PHOENIX -- The future of urban agriculture might require farmers to think inside the box.
Farmers here are growing vegetables here in converted freight shipping containers equipped with the latest hydroponics and automated systems equipment. They are provided by a Boston-based firm, Freight Farm.
“The farm of the future,” said Mark Norton of Phoenix, whose Picked Fresh Farms grows kale and lettuce in one of the containers.
Freight Farms started in 2010 with the goal of bringing viable, space-efficient farming techniques to all climates and skill levels year-round. It recently expanded to Arizona.
The cars are not cheap. Each container -- the kind commonly seen on trains, trucks or ships -- costs $85,000, not including shipping. Freight Farms calculates annual profit for each container to be an average of $39,000 annually.
Caroline Katsiroubas, marketing director for Freight Farms, said urban areas are the most popular destinations for its equipment and expansion has been nationwide.
Norton of Picked Fresh Farms isn’t what most people would picture as a farmer. The closest anyone has come to farming in his family was his grandfather, who farmed as a child, but that didn’t deter Norton.
“If I can get a better environment, better food, help people with their food, and still help people with their health, that’s where it all fits,” Norton said. “It aligns with my core values.”
He recently had one of his first successful harvests of lettuce, but he’s already looking to the future, with a 10-year goal to expand to 10 containers.
“I was just going to do it as like a hobby, but these things, there’s a need and nobody's really filling it,” Norton said.
Norton is one of only two freight farmers in Arizona, but the thought of competition doesn’t bother him.
“I think there’s enough space to have a bunch of these,” he said.
Heather Szymura, who co-owns Twisted Infusions Farms with her husband Brian, agreed. The Glendale, Ariz., company was the first in the Grand Canyon State to freight farm, and Szymura said she wants to see more of the farms come to Arizona because there is no way her company alone can feed everybody.
She has been urban farming for 12 years, with gardens and walls of plants in both her front and back yards. The latest edition, the 7½-ton container is nestled on the side of her house.
In a year, the 320-square-foot container can produce the equivalent of a three-acre farm. It also saves water, using five to 10 gallons of water a day, 95% less than traditional farms, Freight Farms said. The water is delivered in a nutrient-rich system based on hydroponics, a method to grow plants without soil.
Growing the leafy greens inside seem unnatural, but the farmers maintain not only is the process natural, it’s optimal.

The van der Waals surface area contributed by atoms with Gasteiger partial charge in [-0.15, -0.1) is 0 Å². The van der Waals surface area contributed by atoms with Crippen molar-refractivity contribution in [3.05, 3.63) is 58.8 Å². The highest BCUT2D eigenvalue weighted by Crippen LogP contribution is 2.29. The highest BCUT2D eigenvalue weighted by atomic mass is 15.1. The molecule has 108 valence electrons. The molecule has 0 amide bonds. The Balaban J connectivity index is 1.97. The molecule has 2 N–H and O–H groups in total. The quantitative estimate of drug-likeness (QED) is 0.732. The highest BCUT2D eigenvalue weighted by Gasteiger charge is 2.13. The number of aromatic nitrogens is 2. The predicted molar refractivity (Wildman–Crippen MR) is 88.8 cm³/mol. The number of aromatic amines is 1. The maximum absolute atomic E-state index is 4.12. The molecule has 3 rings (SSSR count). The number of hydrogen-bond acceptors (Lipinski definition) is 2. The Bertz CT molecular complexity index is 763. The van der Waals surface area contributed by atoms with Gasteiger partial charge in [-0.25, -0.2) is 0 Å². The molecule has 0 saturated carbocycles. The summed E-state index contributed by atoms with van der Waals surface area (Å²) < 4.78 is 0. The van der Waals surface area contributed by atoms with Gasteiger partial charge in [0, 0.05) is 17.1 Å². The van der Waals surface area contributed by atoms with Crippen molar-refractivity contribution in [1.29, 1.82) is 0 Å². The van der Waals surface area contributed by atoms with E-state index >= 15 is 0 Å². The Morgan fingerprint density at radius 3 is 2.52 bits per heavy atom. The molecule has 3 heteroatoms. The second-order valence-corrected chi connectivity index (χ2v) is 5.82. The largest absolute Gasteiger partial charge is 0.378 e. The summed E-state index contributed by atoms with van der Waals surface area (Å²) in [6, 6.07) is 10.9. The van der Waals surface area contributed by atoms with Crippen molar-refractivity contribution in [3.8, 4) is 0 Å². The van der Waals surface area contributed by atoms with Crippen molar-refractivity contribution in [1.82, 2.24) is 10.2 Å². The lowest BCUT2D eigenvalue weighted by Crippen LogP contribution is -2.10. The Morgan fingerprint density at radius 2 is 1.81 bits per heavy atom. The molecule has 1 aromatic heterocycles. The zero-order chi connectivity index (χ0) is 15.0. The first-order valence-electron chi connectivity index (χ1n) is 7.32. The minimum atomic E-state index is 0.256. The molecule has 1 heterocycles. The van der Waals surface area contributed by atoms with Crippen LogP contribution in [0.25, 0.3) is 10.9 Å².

Norton prides himself in using no GMOs, no pesticides and no herbicides. The environment is controlled, so there’s no reason for it. The container can put out 50 to 100 pounds of lettuce a week.
The farm uses strips of red and blue lights, the spectrums used in photosynthesis, to make it as efficient as possible. Machines automatically dose the plants with water and nutrients. All notifications lead back to an app on phones, which allows farmers to track everything from seeding to harvesting. On average the process takes about seven weeks and, depending on the environment, this can actually be almost twice as fast as a traditional farm, Freight Farms said.
This optimization allows for a greater variety than a grocery store might offer. Katsiroubas of Freight Farms said it allows farmers to focus on the characteristics they want because of the efficiency.
This is an aspect of farming the Szymuras enjoy, and it’s allowed them to be more experimental and try different plants and techniques.
Kale growing inside a temperature-, water- and light-controlled freight car makes the plant sweeter, and softer, Norton said. He said it’s also healthier because it’s traveling less distance and keeping produce local.
The ability to support local is part of what appealed to the Szymuras. They get as much of their farming products and water supplies as possible from local suppliers.
The produce is all sold locally, and the container allows them to easily educate people on urban farming and the seed to harvest process.
Szymura especially enjoys the ability to watch the process from start to finish. Seeding starts in trays kept at optimal light and temperature and then moves to the towers, which contain rows and surround more LED lights.
It’s something her clients like seeing as well. Many of Twisted Infusion’s customers are chefs and caters who come in to see what will be harvested next and appreciate being able to even pick the produce themselves. The caters can have their produce from farm to table in the same day.
The system, and the ability to switch crops easily, also allows chefs to put in specific orders and know it will be ready when they need it.
Norton is focused more on restaurants and individuals through members of Community Supported Agriculture, a subscription-like system that lets customers buy shares of local food. Norton expects most of Picked Fresh Farms' business to come from this, but he also has started to reach out to restaurants with samples of his product.